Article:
Three Simple Ways To Bless The Socks Off Your Pastor

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Contrary to the popular conception of the pastor who only works one day a week (see Reverend Lovejoy from The Simpsons), real pastoral ministry is tough, draining, and emotionally taxing. It’s not for the faint of heart. It requires a unique combination of battle toughness and fatherly tenderness. A pastor is closely connected to the lives of the people he serves, and vicariously experiences both the joy and heartbreak that his people experience. When a young man gets married, the pastor rejoices. When the same young man gets cancer, the pastor is heartbroken. When a couple has a child, the pastor is elated. When the same couple gets divorced five years later, the pastor is heartbroken.

Given the unique challenges of pastoral ministry, pastors desperately need encouragement. Encouragement is what keeps the pastor going. Encouragement is fuel for the pastoral engine. It’s like a spiritual adrenaline shot.

Because I’m not currently a pastor, I can write this post, which, in the past, would have seemed self-serving. So how can you encourage your pastor? Here are some simple ways.

PAY CLOSE ATTENTION TO HIS SERMONS, THEN THANK HIM FOR SPECIFIC ASPECTS OF HIS SERMONS

Preaching is a funny thing. A pastor can spend anywhere between 10 to 30 hours on a sermon. This sermon prep involves prayerfully wrestling through difficult passages (have you ever tried explaining Revelation?), figuring out how best to apply the passage to everyday life (what does an Ethiopian eunuch have in common with a stay at home mom?), and organizing the sermon in a coherent manner. On Sunday he stands up in front of his congregation and pours himself out for forty minutes, and then it’s over. Thirty hours of prep for a forty minute sermon. And he has to do the same thing again next week, and the week after that, and the week after that. It’s a joyful, exhausting, delighful, brutal grind.

If you want to bless your pastor, thank him very specifically for each sermon. Don’t simply say, “Lovely sermon pastor.” Instead, thank him for specific phrases, specific application points, and specific ways God used the sermon to change and challenge you. This specific encouragement will echo in his mind as he prepares his next sermon. Pay close attention, then thank your pastor specifically.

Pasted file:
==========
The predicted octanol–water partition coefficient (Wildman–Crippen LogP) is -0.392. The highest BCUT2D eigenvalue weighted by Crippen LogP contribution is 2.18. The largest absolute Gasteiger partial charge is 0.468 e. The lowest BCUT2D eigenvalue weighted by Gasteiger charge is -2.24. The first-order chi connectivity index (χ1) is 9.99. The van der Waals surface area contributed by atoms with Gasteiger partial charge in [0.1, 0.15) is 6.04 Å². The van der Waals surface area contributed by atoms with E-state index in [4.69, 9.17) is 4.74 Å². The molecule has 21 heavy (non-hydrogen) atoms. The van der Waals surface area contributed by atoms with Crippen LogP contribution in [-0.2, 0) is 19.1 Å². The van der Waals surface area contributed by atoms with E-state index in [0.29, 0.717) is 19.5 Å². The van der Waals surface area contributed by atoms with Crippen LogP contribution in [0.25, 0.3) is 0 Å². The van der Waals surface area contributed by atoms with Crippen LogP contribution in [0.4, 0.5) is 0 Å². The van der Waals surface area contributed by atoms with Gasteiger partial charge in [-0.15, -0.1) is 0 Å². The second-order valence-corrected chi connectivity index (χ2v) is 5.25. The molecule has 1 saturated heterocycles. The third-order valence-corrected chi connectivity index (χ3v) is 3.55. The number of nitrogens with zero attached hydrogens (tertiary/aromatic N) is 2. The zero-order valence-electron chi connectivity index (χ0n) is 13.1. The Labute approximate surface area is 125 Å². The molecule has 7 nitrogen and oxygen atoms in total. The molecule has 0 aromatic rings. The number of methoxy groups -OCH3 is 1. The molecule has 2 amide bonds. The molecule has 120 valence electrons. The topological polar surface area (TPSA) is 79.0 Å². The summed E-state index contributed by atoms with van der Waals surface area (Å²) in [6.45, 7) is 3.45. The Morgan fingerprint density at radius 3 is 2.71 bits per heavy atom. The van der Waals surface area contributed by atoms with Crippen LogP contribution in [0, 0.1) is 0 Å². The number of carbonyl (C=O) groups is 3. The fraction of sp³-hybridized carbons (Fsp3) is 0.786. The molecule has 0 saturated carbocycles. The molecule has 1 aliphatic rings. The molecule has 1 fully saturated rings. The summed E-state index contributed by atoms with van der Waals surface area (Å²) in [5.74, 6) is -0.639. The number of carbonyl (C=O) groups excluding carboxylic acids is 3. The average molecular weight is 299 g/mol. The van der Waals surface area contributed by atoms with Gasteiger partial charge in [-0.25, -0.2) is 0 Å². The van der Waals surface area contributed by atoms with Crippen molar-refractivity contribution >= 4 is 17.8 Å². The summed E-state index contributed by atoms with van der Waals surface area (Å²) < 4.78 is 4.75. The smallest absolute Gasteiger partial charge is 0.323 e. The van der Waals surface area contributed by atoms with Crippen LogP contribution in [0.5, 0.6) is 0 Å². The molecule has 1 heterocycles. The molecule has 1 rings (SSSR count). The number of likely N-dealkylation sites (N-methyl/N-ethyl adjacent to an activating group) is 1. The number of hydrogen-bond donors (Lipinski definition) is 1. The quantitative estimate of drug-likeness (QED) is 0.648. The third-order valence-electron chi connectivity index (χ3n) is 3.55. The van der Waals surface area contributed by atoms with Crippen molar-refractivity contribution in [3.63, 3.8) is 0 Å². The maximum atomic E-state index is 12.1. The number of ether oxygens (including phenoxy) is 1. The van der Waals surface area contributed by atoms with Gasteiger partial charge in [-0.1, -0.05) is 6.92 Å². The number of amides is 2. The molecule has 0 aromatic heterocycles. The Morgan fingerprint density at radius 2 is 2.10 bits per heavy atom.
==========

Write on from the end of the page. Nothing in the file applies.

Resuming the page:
CHEERFULLY SUPPORT YOUR PASTOR’S LEADERSHIP

This doesn’t mean that you blindly support your pastor, no matter what decision he makes. This isn’t 1984, groupthink, follow the leader kind of support. It simply means that you maintain a general attitude of cheerful support toward your pastor, knowing that he is seeking to lead the church to the best of his ability, for the glory of God. I think this is the heart behind Hebrews 13:17, which says:

Obey your leaders and submit to them, for they are keeping watch over your souls, as those who will have to give an account. Let them do this with joy and not with groaning, for that would be of no advantage to you.

Do you want your pastor to experience joy? Then cheerfully submit to his leadership. When you have the opportunity, thank your pastor for specific aspects of his leadership. Does your pastor place a strong leadership emphasis on sound doctrine? Thank him for that. Does your pastor place a strong leadership emphasis on evangelism? Thank him for that. Does your pastor place a strong leadership emphasis on mentoring others? Thank him for that. You can encourage your pastor by cheerfully supporting his leadership.

TAKE LEADERSHIP INITIATIVE